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Chevrolet Malibu, Sedan
#4520 of 4972 Catastrophic failure of both front suspension springs - Chevy Malibu 99
Jun 10, 2005 (12:01 pm)
I helped my in-laws purchase a 1999 Chevy Malibu. Five weeks ago, my father-in-law went to drive the car, and he noticed the front passenger side of the Malibu was lying on the ground. After having the car towed to the dealership, they said the passenger side front suspension spring was broken, but since the car was out of warranty (it has 109,600 miles), my in-laws would have to pay for the fix. My in-laws take the Malibu into the dealership for regular maintenance, and they never noted any problem with the suspension. They said the car must have hit a rock or something, although everyone we've talked to said it would take more than a rock to break a front suspension spring, and if it did, why didn't it break the spring at the moment of impact?
My father-in-law then asked the service department to take a look at the other spring, and they said it was fine. Earlier this week, my mother-in-law went to get into the car, and the car was lying on the ground again, but this time, it was the driver's side suspension spring that was broken! My in-laws live in Georgetown, Massachusetts, and my mother-in-law had driven out to Shrewsbury (a little over an hour drive) with my wife and kids. My mother-in-law had planned to drive back home that morning when she noticed the front of the car on the ground. I keep thinking of what would have happened to the passengers of the car if the either spring had failed while it was moving on the highway. My father-in-law called the dealership in anger and demanded them to tow the car back to the dealership in order to fix the spring that they said was fine. But they said no, so since my in-laws need their car, they had it towed to a local dealership in Shrewsbury to have it fixed.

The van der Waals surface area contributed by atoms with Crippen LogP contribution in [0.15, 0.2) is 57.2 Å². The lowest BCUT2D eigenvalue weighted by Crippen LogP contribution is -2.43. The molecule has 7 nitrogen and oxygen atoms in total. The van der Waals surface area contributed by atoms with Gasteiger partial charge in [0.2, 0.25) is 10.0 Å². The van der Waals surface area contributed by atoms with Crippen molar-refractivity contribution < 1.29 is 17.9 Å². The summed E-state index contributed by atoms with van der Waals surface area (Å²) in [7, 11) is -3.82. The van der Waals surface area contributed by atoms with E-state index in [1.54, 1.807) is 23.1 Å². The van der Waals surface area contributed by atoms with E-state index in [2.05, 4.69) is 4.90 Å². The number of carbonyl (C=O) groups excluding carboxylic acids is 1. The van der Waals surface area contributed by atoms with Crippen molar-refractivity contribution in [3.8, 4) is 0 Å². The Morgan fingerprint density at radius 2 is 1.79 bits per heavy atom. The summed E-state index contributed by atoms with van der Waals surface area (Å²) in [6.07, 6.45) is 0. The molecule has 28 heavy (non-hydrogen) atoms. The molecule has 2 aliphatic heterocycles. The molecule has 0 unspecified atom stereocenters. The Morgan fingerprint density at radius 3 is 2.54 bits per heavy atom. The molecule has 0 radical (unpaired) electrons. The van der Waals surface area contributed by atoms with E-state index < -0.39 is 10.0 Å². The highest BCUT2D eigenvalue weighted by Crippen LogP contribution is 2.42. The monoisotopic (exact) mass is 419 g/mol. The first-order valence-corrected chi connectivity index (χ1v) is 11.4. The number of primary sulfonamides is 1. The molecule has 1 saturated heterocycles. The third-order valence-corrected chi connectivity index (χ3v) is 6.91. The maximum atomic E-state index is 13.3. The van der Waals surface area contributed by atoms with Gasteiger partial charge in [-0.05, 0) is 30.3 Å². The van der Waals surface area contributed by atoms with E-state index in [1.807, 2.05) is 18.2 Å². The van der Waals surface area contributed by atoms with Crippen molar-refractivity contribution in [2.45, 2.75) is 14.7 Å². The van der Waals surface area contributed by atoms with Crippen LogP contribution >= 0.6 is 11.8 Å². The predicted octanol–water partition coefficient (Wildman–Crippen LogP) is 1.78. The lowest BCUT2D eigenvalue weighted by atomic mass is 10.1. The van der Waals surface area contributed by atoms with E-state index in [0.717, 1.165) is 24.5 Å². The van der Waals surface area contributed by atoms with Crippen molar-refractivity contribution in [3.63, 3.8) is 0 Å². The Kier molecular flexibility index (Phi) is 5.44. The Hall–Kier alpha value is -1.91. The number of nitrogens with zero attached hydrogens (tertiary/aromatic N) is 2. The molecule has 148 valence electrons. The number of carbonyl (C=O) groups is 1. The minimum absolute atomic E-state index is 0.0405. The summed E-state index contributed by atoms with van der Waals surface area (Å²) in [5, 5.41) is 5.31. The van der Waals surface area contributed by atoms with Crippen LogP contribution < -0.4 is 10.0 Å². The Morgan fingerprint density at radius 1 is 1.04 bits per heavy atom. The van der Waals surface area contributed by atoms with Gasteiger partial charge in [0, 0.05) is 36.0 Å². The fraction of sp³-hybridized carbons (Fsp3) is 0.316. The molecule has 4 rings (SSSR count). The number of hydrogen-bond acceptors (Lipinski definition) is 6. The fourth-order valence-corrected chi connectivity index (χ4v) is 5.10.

My concern at this moment is that GM received a set of defective springs, and that they're on the verge of failure with 99 Malibus hitting the 100,000 mile mark. Both of the broken suspension springs have been saved so that someone could make an analysis of why they broke. My in-laws have also saved the bills from both repairs. At this point, what is their best course of action in order to receive compensation from GM and/or the dealership since I believe a catastrophic failure of such an essential component to a car, with only a little over 100,000 miles on it (mostly highway), is simply unacceptable and dangerous.
It's sad since my in-laws loved their Malibu when they first purchased it (my father-in-law has been a Chevy man his whole life), but between the brake problems with the car, other repair issues, and now the double suspension spring failure, they're ready to make their next car a Toyota.
#4521 of 4972 Re: 98 ignition switch anti-theft system [jdunbar1]
Jun 10, 2005 (3:30 pm)
I have had exactly the same experience with my 2001 malibu as jdunbar1. Also the anti theft system keeps my car from running as well. I've had this repaired during warranty but now that the same problem is occurring after warranty GM doesn't want to make it right. I don't think I should have to spend $800.00 a year on this car because of a mfg. defect. It has 60,000 miles on it but they are road miles. Anyone have any suggestions for a fix or how I can argue this out with GM and win?
#4522 of 4972 the new commercial
Jun 11, 2005 (6:21 am)